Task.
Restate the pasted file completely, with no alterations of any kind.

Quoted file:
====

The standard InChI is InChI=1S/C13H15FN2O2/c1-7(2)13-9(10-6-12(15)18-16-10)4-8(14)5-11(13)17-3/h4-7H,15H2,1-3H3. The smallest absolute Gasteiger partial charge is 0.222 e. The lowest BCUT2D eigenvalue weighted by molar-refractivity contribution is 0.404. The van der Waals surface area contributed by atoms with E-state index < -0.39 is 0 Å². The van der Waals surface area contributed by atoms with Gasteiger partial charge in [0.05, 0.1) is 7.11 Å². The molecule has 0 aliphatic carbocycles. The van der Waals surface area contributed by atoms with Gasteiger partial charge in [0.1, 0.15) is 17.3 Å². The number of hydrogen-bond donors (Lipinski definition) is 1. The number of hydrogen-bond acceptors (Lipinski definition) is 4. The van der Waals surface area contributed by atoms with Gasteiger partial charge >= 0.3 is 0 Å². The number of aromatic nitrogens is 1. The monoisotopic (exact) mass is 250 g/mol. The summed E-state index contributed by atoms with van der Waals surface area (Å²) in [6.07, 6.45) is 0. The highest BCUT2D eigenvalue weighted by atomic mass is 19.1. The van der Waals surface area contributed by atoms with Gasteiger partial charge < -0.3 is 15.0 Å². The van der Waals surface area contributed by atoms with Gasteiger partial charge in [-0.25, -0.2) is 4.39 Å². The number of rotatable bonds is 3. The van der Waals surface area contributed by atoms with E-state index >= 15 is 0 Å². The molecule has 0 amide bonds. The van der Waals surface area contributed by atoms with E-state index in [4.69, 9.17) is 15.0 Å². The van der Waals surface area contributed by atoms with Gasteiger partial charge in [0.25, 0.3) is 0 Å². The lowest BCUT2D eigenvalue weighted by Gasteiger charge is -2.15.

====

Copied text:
The standard InChI is InChI=1S/C13H15FN2O2/c1-7(2)13-9(10-6-12(15)18-16-10)4-8(14)5-11(13)17-3/h4-7H,15H2,1-3H3. The smallest absolute Gasteiger partial charge is 0.222 e. The lowest BCUT2D eigenvalue weighted by molar-refractivity contribution is 0.404. The van der Waals surface area contributed by atoms with E-state index < -0.39 is 0 Å². The van der Waals surface area contributed by atoms with Gasteiger partial charge in [0.05, 0.1) is 7.11 Å². The molecule has 0 aliphatic carbocycles. The van der Waals surface area contributed by atoms with Gasteiger partial charge in [0.1, 0.15) is 17.3 Å². The number of hydrogen-bond donors (Lipinski definition) is 1. The number of hydrogen-bond acceptors (Lipinski definition) is 4. The van der Waals surface area contributed by atoms with Gasteiger partial charge >= 0.3 is 0 Å². The number of aromatic nitrogens is 1. The monoisotopic (exact) mass is 250 g/mol. The summed E-state index contributed by atoms with van der Waals surface area (Å²) in [6.07, 6.45) is 0. The highest BCUT2D eigenvalue weighted by atomic mass is 19.1. The van der Waals surface area contributed by atoms with Gasteiger partial charge < -0.3 is 15.0 Å². The van der Waals surface area contributed by atoms with Gasteiger partial charge in [-0.25, -0.2) is 4.39 Å². The number of rotatable bonds is 3. The van der Waals surface area contributed by atoms with E-state index >= 15 is 0 Å². The molecule has 0 amide bonds. The van der Waals surface area contributed by atoms with E-state index in [4.69, 9.17) is 15.0 Å². The van der Waals surface area contributed by atoms with Gasteiger partial charge in [0.25, 0.3) is 0 Å². The lowest BCUT2D eigenvalue weighted by Gasteiger charge is -2.15.